Project Abstract

Higher education demographics point to increasingly diverse students. As institutions wrestle with meeting the differential needs of their student bodies, educators contend with curricular representation, approaching multicultural inclusion as one approach. Still, “[e]thnic studies departments [and gender studies for that matter] are . . . bearing the burden of having to teach everything about marginalized populations” (Bernard-Cerreno 113). Compounding the matter is relegation of a majority of marginalized group narratives to special topics courses to which interested students self-navigate, thus leaving a strong possibility that some students receive little or no critical exercise in learning about human variation.

Teaching college students about global citizenship and equity should not cut along college majors. Attached to the idea of multicultural inclusion is the role of politics in higher education. Yet Mitchell provides a key insight into this matter: “The issue most often explored is not whether politics belong in the classroom, but rather, what politics shape particular classrooms and curricula” (27).

Beyond the multicultural capsulization of diversity, faculty need to think broadly and clearly about diversity across multiple axes. Too often, however, faculty lack the vernacular appropriate for transparent pedagogies about and involving diversity. While attending to inclusion, equity, and multiculturalism, we must explore our own pedagogical commitments in this area, reflecting strongly on our purpose.

This presentation examines the theoretical and philosophical commitments educators bring with them to issues of diversity, specifically asking about the extent to which we display transparency with students and ourselves on the place and role of diversity in curricula, practice, policy, and classrooms. I grapple with how efforts to incorporate diversity and inclusive practices into higher education rely on practitioner theoretical approaches. Rather than extolling a list of strategies, I seek responsive transparency, pointing out that how we think about diversity impacts how it is experienced by students.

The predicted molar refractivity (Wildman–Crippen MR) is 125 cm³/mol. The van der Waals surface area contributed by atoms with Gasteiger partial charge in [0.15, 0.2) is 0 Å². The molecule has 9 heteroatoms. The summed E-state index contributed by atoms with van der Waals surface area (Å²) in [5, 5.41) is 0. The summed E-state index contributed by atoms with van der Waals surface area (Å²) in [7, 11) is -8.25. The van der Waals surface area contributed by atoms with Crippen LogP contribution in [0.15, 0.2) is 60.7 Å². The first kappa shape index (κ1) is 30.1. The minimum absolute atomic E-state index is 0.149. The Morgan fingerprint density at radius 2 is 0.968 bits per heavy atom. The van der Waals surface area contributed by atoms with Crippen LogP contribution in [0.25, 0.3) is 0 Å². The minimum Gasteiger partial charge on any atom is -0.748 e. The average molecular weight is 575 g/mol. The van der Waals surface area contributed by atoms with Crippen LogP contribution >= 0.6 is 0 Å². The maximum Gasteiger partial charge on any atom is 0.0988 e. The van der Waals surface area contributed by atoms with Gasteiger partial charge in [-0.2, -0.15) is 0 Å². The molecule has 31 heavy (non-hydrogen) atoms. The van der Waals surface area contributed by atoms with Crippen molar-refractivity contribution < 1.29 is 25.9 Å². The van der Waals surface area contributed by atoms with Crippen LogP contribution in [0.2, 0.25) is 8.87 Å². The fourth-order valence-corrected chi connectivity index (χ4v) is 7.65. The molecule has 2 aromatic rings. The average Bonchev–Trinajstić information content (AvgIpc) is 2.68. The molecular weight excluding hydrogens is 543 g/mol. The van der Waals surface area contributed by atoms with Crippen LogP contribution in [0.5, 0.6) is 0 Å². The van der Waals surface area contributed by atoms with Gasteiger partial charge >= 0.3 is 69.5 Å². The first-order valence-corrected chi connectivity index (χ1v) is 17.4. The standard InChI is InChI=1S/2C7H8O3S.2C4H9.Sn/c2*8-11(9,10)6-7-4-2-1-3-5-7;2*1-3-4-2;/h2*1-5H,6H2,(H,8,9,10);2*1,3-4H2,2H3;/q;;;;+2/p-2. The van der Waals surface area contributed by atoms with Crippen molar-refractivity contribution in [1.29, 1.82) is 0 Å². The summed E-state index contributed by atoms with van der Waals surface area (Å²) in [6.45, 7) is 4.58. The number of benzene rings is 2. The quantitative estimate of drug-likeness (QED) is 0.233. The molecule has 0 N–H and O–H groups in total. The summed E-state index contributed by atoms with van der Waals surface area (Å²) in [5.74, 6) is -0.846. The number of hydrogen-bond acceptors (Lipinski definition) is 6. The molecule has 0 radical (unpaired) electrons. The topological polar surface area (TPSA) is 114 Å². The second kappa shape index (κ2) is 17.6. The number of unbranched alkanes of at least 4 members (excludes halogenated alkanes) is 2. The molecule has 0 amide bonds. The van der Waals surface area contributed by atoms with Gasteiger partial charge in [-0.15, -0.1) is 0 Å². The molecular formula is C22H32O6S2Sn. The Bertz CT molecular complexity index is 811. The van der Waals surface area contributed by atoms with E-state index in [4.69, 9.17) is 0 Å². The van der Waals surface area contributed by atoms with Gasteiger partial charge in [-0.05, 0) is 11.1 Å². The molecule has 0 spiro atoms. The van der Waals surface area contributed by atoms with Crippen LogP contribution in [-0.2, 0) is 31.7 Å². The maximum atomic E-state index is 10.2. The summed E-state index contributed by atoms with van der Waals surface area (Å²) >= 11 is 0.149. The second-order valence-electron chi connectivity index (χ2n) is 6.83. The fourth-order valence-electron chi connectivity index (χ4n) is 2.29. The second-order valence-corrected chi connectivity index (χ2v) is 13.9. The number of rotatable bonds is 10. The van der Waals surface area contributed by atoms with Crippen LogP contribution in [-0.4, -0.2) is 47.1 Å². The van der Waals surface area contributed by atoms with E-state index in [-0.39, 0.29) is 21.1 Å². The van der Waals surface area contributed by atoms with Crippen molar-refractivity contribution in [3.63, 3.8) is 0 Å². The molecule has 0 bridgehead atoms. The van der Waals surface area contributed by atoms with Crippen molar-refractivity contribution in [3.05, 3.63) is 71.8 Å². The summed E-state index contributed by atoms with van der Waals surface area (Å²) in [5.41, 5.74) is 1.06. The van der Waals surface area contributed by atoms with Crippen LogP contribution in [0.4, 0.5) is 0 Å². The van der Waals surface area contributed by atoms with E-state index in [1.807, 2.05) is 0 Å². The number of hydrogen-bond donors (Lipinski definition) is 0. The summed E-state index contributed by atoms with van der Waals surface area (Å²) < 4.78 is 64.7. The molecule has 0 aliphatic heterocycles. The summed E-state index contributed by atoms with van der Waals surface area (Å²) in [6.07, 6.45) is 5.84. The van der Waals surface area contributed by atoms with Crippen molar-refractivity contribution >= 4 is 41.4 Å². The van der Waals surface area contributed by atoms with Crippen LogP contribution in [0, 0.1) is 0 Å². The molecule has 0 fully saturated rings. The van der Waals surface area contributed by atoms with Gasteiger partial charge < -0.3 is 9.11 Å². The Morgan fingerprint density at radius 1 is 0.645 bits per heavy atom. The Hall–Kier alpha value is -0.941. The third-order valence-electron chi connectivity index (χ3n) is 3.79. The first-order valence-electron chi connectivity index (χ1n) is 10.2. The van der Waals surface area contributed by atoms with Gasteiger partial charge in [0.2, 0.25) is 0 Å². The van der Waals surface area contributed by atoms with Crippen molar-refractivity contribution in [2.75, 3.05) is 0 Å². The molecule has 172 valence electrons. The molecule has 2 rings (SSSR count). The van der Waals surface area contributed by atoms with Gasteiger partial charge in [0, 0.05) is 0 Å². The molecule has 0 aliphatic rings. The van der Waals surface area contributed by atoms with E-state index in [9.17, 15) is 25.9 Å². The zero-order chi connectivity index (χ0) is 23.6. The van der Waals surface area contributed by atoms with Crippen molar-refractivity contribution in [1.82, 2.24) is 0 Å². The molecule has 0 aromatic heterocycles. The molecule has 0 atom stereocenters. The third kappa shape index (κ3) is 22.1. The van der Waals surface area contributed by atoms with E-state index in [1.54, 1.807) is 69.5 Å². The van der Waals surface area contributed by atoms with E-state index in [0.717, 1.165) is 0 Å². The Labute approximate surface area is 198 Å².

Conference

Conference name (full, no abbreviations): Pedagogicon 2019

Dates: May 16-17, 2019

Sponsoring body: Eastern Kentucky University’s Noel Studio for Academic Creativity

Conference website: https://studio.eku.edu/2019-pedagogicon

Funding Type

Travel Grant

Academic College

College of Humanities and Fine Arts

Area/Major/Minor

English Pedagogy

Degree

Doctor of Arts (DA)

Graduation Expected

May/2021

Classification

Graduate

Name

Dr. Sara Cooper

Academic College

College of Humanities and Fine Arts

Beginning date of project

5-2019

End date of project

5-2019

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